If the government is to translate the 'Make in India' campaign from a mere slogan to an actual strategy and a movement, it will have to first understand that manufacturing is not an end in itself. It is a means to the ultimate end of creating employment. Execution of the PM's vision is not going to be easy. It will need a major change in mindset. It will need a major partnership between the government and industry, argues the President of the International Apparel Federation & President of the Clothing Manufacturers Association of India, Rahul Mehta
Imagine a cricketer, once an exciting player but now aged 45, having put on oodles of weight, too slow to run singles or chase the ball till the fence, too late in reacting to the bouncer, and too weak in eyesight to see the ball whiz past - trying to play in today's T-20 match and hoping to do well.
That, unfortunately, was the case with most of our exporters in 2005, when the quotas ended. They were overconfident, unseeing of the inefficiencies built up in their organisations, systems, and even thought processes, unaware of the changes taking place in the industry around them, forgetful of the fact that their success and wealth was more the result of their management of quotas rather than their management of business.
Undoubtedly, they were a brilliant lot - bestowed with outstanding business acumen, sharp money sense, and admirable decision-making ability. Unfortunately, they had built up their skillsets in areas which were no longer relevant. Competition on a level-playing field was not what they were accustomed to; reaching out to customers who had other options was not their forte; buying technology because it increased productivity - and not because it brought additional quotas - was not their domain of experience.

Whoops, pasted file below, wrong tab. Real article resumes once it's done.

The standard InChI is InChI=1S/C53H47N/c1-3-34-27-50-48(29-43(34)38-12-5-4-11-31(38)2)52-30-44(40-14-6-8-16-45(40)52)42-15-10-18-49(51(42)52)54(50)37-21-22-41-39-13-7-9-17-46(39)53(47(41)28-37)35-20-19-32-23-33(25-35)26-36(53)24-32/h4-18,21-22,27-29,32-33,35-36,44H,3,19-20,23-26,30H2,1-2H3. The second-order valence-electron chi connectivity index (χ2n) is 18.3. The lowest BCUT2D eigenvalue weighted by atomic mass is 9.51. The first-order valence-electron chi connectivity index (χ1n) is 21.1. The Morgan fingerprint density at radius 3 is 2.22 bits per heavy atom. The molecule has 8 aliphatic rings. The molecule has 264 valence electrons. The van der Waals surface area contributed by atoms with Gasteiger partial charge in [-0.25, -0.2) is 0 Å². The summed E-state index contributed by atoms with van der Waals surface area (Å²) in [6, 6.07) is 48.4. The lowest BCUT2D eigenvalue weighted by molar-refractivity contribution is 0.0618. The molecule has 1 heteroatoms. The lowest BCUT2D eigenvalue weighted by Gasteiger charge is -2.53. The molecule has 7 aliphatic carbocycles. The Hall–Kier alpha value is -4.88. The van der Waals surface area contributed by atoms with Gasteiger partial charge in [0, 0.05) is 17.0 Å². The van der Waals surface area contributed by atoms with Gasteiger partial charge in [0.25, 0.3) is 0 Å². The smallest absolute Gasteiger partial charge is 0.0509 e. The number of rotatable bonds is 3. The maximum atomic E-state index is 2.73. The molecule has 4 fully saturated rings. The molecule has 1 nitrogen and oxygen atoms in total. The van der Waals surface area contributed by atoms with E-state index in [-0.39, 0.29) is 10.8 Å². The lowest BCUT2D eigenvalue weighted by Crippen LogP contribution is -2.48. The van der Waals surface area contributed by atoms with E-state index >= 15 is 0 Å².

And that is why we lost the golden opportunity to capture the world apparel trade when quotas were lifted - a combination of an overconfident industry, lack of preparedness, an unimaginative and lethargic government, emerging competitors who did not carry the baggage of a successful past, and countries whose dependence on apparel exports denied them the luxury of being complacent.
Today, when the world is talking about the electrifying impact of our Prime Minister and his dynamic slogan 'Make in India' - we are once again faced with a golden opportunity. Will we be able to grab it? Will we able to convert promise into performance? Will we be able to actually realise our potential and actually do something about the opportunity that has presented itself? And if so, what does the government need to do? What does the industry need to do?
First of all, both government and industry - but more so the government - needs to understand that 'Make in India' need not, should not, and cannot be restricted to export-based industries. Unlike many other developing countries, India is blessed with a huge domestic market potential. There is no reason today that growth needs to be entirely export-led. Manufacturing for domestic markets generates as much
employment, growth, and development as manufacturing for exports. It is essential, therefore, to clarify at the very outset that the 'Make in India' campaign entails any manufacturing - be it for the international or domestic markets.